HPE Developer Community Portal

About REST API errors and exceptions

Shallow validation REST API errors

The service performs shallow validation to identify errors immediately upon the submission of an operation. In this case, the service does not create a task instance for the operation. Rather, it returns an HTTP response, such as a 400 (Bad Request) error, that includes a JSON body to explain the error.

The following example shows the JSON body of an error response for an attempt to rename a policy using a name that is already in use:

  "exception": "com.simplivity.rpc.common.TaskException",
  "path": "/api/policies/0fa0d890-6847-4eb0-8480-78d6fc3a9913/rename",
  "error_code": "13",
  "message": "Duplicate name exists.",
  "timestamp": 1460129027118,
  "status": "400"

In this example, the error occurred because the attempted to rename a policy using a name that already existed in the . The JSON body includes the following information:

  • path: displays the affected object and attempted operation.
  • error_code: displays the numeric code that uniquely identifies the error that occurred
  • message: displays a description of the error that occurred
  • timestamp: displays the date and time at which the error occurred
  • status: Displays the status of the operation, that is, the HTTP response code

The REST API service also performs certain additional validation checks before creating a task for the operation. These additional checks serve to identify crucial errors immediately.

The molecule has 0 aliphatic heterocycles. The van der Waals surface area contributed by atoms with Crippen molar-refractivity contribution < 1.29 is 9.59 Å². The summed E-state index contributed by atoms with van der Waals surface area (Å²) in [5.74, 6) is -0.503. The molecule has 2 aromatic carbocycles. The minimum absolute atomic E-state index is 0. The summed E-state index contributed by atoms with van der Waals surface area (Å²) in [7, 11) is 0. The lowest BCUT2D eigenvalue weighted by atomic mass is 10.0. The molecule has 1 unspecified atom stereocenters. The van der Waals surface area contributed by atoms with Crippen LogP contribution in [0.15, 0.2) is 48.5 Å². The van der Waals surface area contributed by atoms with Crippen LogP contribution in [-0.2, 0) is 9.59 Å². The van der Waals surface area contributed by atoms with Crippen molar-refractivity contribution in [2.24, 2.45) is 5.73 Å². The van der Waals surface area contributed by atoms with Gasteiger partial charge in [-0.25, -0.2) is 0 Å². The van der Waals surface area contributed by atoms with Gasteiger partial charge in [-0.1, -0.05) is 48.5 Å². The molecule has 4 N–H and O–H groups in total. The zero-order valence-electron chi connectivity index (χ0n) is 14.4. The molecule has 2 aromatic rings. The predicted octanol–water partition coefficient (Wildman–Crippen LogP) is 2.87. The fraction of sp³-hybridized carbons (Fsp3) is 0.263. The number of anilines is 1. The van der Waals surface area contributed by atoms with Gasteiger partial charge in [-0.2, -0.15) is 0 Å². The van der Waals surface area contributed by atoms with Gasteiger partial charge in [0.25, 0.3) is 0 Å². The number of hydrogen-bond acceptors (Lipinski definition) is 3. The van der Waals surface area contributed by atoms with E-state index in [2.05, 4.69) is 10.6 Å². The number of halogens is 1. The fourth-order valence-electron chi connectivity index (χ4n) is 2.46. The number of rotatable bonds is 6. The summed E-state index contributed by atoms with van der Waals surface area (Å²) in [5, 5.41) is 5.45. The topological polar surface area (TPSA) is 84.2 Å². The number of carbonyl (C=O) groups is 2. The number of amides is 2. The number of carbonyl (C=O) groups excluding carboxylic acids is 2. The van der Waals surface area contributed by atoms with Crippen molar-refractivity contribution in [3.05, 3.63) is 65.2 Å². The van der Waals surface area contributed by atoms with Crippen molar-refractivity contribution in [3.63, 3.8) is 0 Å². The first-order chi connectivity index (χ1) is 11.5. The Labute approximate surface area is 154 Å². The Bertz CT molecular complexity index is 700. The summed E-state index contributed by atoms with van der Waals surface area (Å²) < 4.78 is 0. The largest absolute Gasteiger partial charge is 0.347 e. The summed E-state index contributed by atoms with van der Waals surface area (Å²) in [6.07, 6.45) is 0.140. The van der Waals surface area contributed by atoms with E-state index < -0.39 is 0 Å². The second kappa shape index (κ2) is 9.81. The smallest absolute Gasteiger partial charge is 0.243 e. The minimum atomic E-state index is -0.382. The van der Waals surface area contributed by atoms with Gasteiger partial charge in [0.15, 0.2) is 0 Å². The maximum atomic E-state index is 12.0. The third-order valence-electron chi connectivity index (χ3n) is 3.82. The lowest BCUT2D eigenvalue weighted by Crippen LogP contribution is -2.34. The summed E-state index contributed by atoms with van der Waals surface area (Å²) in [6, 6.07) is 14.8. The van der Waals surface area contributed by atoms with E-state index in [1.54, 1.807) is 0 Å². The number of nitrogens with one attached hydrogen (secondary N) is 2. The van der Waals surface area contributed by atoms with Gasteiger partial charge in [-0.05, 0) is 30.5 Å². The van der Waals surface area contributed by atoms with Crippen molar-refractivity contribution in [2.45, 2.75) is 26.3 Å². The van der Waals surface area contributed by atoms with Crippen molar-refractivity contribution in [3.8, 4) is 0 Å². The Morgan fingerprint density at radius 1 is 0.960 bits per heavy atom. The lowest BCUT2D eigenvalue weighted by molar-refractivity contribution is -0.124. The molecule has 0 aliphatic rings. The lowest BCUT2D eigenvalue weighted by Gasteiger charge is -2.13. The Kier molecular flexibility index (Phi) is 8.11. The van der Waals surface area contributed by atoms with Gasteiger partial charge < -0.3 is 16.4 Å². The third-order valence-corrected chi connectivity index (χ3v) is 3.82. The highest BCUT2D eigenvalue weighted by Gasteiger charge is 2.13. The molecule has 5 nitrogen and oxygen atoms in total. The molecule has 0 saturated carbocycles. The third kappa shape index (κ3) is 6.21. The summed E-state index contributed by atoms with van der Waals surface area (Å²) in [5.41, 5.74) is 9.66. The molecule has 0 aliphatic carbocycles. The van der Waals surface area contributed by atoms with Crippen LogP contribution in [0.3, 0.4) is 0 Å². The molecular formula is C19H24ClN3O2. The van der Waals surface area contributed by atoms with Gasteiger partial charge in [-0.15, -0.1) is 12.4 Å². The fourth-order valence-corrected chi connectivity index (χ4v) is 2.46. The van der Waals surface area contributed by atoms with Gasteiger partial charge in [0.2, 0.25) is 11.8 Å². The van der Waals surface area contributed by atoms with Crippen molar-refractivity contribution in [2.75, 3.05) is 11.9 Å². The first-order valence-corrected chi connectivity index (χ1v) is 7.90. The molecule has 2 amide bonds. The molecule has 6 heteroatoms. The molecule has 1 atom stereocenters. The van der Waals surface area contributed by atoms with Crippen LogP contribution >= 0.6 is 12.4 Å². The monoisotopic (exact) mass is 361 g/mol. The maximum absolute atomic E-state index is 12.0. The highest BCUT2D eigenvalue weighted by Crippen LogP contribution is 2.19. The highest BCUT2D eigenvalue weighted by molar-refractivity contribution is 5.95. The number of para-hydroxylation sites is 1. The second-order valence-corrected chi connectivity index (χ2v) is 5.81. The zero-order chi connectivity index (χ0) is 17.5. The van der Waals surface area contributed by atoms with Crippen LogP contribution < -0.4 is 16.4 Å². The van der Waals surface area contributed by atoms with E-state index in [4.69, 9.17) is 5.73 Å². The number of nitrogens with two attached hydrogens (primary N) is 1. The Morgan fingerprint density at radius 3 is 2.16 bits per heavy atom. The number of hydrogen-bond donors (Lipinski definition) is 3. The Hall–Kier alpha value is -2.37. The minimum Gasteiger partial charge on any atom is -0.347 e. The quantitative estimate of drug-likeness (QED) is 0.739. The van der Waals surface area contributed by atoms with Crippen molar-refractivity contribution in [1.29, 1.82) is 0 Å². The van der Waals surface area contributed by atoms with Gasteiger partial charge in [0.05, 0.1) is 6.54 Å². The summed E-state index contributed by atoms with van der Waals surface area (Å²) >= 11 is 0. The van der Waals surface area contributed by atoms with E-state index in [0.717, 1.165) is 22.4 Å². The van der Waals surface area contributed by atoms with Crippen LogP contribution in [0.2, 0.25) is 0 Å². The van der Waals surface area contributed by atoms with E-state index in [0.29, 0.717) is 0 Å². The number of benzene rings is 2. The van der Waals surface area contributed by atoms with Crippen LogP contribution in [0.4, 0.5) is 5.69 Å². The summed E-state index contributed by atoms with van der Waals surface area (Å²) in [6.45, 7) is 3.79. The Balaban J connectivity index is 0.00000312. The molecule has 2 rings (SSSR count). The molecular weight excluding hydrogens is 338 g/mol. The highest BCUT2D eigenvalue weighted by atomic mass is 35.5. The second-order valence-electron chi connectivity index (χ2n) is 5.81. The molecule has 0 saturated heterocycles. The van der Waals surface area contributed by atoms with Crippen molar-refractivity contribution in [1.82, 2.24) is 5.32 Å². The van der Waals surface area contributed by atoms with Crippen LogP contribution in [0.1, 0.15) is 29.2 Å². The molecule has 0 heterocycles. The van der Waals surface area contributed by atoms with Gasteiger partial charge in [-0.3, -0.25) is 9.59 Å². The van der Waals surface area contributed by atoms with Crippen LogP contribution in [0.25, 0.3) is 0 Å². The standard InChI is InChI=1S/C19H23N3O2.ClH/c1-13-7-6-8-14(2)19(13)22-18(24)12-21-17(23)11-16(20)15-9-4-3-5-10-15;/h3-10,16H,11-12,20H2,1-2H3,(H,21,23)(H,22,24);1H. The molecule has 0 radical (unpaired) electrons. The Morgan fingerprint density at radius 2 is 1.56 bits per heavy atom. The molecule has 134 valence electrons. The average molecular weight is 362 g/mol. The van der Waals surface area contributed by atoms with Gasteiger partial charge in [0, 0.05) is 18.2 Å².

Deep validation REST API errors

The REST API performs deep validation to identify errors after the submission of an operation. If an operation fails after the service has created a task instance for the operation, the task instance reports error information. In this case, you can GET the task instance, and this GET returns HTTP response 200. The following example shows the JSON body of a task instance that reports an error caused by an attempt to move a virtual machine while it is powered on:

  "task": {
    "id": "420b50a4-99b0-d27a-4f28-ea2c9e899da0:420b50a4-99b0-d27a-4f28-ea2c9e899da0:20102ad9-69c1-46b3-b70d-171fc5df033f",
    "state": "FAILED",
    "message": "The VM power state is not acceptable.",
    "affected_objects": [],
    "error_code": 130,
    "start_time": "2016-05-09T20:37:08Z",
    "end_time": "2016-05-09T20:37:09Z"
  }
}

The JSON body of the task instance for a failed operation includes the following information:

  • id: displays the unique identifier for the task
  • state: displays the state of the task, that is, FAILED
  • message: displays a description of the error that occurred
  • affected_objects: displays information about the objects that were the targets of the failed operation
  • error_code: displays the numeric code that uniquely identifies the error that occurred
  • start_time: displays the date and time at which the failed task started
  • end_time: displays the date and time at which the failed task ended with an error

ID not found errors

If you specify an ID in a GET or other operation, and this ID does not exist for the object type that you have specified, the REST API service returns HTTP response 404, along with a JSON error body, such as the following example:

{
  "exception": "com.simplivity.restapi.exceptions.ObjectNotFoundException",
  "path": "/api/backups/badid/rename",
  "message": "Object type: backup id: badid could not be found",
  "timestamp": 1460140207690,
  "status": "404"
}

The JSON body of the response for an error reporting an ID that the REST API service did not find includes the following information:

  • path: displays badid as the affected object and the attempted operation
  • message: dDisplays a description of the error that occurred
  • timestamp: displays the date and time at which the error occurred
  • status: displays the status of the operation, that is, the HTTP response code

Blog feed